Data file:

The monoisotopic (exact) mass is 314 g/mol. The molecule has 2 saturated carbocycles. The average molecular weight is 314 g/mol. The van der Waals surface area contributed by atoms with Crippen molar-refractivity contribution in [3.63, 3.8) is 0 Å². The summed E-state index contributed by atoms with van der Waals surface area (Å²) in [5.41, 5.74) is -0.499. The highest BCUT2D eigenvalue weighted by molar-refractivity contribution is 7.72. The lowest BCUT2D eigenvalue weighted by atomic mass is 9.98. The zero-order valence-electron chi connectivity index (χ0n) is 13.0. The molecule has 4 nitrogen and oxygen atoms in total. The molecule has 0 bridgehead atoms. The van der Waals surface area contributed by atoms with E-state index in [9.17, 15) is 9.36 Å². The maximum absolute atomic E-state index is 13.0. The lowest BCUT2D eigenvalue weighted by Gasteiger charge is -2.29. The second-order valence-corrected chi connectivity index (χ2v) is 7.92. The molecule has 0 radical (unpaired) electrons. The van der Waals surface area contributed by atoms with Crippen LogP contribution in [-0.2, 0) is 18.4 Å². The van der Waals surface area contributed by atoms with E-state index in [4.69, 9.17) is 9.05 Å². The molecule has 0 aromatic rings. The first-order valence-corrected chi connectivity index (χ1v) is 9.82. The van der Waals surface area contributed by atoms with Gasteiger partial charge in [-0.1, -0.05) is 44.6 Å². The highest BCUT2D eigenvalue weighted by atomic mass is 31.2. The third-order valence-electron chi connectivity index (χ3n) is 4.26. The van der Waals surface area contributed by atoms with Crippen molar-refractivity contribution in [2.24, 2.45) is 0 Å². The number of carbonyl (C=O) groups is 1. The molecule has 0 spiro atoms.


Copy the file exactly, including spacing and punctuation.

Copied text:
The monoisotopic (exact) mass is 314 g/mol. The molecule has 2 saturated carbocycles. The average molecular weight is 314 g/mol. The van der Waals surface area contributed by atoms with Crippen molar-refractivity contribution in [3.63, 3.8) is 0 Å². The summed E-state index contributed by atoms with van der Waals surface area (Å²) in [5.41, 5.74) is -0.499. The highest BCUT2D eigenvalue weighted by molar-refractivity contribution is 7.72. The lowest BCUT2D eigenvalue weighted by atomic mass is 9.98. The zero-order valence-electron chi connectivity index (χ0n) is 13.0. The molecule has 4 nitrogen and oxygen atoms in total. The molecule has 0 bridgehead atoms. The van der Waals surface area contributed by atoms with E-state index in [9.17, 15) is 9.36 Å². The maximum absolute atomic E-state index is 13.0. The lowest BCUT2D eigenvalue weighted by Gasteiger charge is -2.29. The second-order valence-corrected chi connectivity index (χ2v) is 7.92. The molecule has 0 radical (unpaired) electrons. The van der Waals surface area contributed by atoms with Crippen LogP contribution in [-0.2, 0) is 18.4 Å². The van der Waals surface area contributed by atoms with E-state index in [4.69, 9.17) is 9.05 Å². The molecule has 0 aromatic rings. The first-order valence-corrected chi connectivity index (χ1v) is 9.82. The van der Waals surface area contributed by atoms with Gasteiger partial charge in [-0.1, -0.05) is 44.6 Å². The highest BCUT2D eigenvalue weighted by atomic mass is 31.2. The third-order valence-electron chi connectivity index (χ3n) is 4.26. The van der Waals surface area contributed by atoms with Crippen molar-refractivity contribution in [2.24, 2.45) is 0 Å². The number of carbonyl (C=O) groups is 1. The molecule has 0 spiro atoms.